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Speculation that troubled US mortgage lender Countrywide (CFC) may be approaching bankruptcy may be overstated, analysts say, with the firm likely to either ride out its short-term funding crisis or be bought out before reaching insolvency.

The fate of another financial institution hit hard by sub-prime mortgage woes, Dutch investment bank NIBC (A-/A3), looks to have been secured following its takeover by Iceland’s Kaupthing Bank (Aa3/A).

Market participants agree that increased relative value opportunities are a likely beneficial result of last week's credit correction, centred on US financial institutions' exposure to sub-prime debt and LBO finance.

Continuing its reputation for innovation in the international capital markets, on July 27 KfW Bankengruppe (KfW) became the first non-Asian international issuer to complete a Thai baht bond in the local capital market in Thailand.

Generally strong results announcements from a series of US banks have been universally impacted by increased provisions for retail bad debt, including ongoing concern regarding the sub-prime mortgage sector.

On July 24 the European Investment Bank (EIB) (AAA/Aaa/AAA) priced its inaugural NZ$400 million (US$323 million) five-year Kauri bond. This is the largest fixed rate note transaction in the Kauri bond market.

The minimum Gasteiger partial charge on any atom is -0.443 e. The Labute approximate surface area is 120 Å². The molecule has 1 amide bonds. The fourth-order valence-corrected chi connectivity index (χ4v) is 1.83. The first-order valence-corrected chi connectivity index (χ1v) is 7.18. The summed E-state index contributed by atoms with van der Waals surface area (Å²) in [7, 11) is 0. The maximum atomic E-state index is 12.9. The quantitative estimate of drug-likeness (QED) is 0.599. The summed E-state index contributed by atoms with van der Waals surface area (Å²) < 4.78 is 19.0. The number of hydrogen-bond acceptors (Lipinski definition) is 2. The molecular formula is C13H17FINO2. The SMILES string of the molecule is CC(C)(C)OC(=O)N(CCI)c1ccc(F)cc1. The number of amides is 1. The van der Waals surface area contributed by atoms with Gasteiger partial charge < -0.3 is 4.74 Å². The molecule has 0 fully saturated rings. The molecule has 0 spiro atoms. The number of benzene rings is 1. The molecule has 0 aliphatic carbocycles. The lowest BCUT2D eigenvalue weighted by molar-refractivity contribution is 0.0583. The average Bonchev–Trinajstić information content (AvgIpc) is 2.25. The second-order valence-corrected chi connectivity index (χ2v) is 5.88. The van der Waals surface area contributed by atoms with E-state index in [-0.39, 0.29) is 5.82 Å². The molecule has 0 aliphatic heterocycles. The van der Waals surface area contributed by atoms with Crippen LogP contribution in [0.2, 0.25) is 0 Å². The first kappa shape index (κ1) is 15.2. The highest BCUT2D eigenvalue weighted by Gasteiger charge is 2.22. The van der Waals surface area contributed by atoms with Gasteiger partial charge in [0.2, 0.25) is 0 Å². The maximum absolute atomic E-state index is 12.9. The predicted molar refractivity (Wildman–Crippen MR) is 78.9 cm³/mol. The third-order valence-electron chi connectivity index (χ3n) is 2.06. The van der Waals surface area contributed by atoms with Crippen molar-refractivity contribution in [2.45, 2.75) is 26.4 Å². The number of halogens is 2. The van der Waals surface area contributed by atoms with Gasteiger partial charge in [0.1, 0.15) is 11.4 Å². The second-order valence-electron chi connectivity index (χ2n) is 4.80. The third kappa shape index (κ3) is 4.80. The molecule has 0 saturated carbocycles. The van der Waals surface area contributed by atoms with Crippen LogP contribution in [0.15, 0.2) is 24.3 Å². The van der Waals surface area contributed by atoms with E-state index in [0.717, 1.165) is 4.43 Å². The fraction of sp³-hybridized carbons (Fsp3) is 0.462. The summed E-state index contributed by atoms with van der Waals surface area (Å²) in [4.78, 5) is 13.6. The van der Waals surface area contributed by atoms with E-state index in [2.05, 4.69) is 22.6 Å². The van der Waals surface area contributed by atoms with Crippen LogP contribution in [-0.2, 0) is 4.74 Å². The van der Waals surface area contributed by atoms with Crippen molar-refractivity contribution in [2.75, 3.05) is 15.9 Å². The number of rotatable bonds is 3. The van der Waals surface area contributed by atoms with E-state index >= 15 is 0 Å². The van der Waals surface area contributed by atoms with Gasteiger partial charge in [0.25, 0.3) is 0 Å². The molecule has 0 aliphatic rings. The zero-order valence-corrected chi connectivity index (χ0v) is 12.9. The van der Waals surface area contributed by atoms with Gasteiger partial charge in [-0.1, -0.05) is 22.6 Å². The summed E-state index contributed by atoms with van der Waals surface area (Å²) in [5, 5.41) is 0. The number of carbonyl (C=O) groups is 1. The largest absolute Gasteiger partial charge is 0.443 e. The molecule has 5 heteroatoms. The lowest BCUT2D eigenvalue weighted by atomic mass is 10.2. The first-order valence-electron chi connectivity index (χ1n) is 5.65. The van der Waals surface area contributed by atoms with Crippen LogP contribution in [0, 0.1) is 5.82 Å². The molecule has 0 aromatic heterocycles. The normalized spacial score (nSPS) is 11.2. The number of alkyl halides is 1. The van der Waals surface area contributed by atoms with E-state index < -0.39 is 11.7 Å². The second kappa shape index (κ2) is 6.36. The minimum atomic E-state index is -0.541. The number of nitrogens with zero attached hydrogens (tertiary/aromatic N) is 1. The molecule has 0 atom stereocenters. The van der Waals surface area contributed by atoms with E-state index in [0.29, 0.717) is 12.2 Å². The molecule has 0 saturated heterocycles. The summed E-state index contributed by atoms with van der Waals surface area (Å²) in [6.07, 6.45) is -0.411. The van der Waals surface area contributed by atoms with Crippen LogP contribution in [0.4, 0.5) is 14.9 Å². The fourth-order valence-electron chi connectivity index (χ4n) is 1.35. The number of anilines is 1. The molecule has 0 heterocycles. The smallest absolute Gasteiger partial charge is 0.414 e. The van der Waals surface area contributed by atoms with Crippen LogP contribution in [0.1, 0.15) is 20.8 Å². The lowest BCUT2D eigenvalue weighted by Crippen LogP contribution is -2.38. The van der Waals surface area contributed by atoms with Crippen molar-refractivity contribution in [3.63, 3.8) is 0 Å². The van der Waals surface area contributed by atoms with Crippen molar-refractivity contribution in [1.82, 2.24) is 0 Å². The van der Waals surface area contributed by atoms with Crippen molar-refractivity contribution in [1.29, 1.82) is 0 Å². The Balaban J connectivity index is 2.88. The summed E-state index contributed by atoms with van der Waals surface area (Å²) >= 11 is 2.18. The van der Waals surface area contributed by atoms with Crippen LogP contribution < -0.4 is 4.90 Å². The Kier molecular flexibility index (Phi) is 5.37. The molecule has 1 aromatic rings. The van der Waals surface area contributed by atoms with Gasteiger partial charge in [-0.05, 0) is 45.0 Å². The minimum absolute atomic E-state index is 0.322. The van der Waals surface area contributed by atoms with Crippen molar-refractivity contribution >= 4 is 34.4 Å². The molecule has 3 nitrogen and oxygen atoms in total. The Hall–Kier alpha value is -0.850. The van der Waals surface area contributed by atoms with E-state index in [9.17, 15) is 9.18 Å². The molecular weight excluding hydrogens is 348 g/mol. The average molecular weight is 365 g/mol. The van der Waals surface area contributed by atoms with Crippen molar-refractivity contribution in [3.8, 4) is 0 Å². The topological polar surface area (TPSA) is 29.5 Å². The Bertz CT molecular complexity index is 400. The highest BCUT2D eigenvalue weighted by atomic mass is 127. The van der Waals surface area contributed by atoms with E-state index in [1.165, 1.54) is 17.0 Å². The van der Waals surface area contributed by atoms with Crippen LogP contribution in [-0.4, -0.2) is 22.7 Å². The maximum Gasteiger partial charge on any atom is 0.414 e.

On Friday July 20 the World Bank (AAA/Aaa) priced its debut NZ$350 million (US$278 million) seven-year global Kauri bond.

Two supranationals have announced intentions to issue Kauri bonds and others are looking closely at the market as the Reserve Bank of New Zealand (RBNZ) announced an extension of its list of repo-eligible securities.

Effective September 3 2007, the RBNZ will broaden the range of securities acceptable for overnight reverse repo facility (ORRF) as a last resort facility for counterparties to access cash in exchange for security.

Kaupthing Bank (Aa3/A), Iceland’s largest financial institution, is roadshowing in Australia and hopes to issue its first publicly-placed Kangaroo as soon as short-term market conditions move in its favour.

Japan’s Orix Corporation (A-/Baa1) and its Australian subsidiary Orix Australia, which is subsidised by its parent and as such shares its credit rating, will roadshow in Australia at the start of August.

Standard & Poor's (S&P) has improved its outlook on the Canadian province of Québec (A+/A1/AA-) from neutral to positive on the back of a commitment to reduce its overall debt.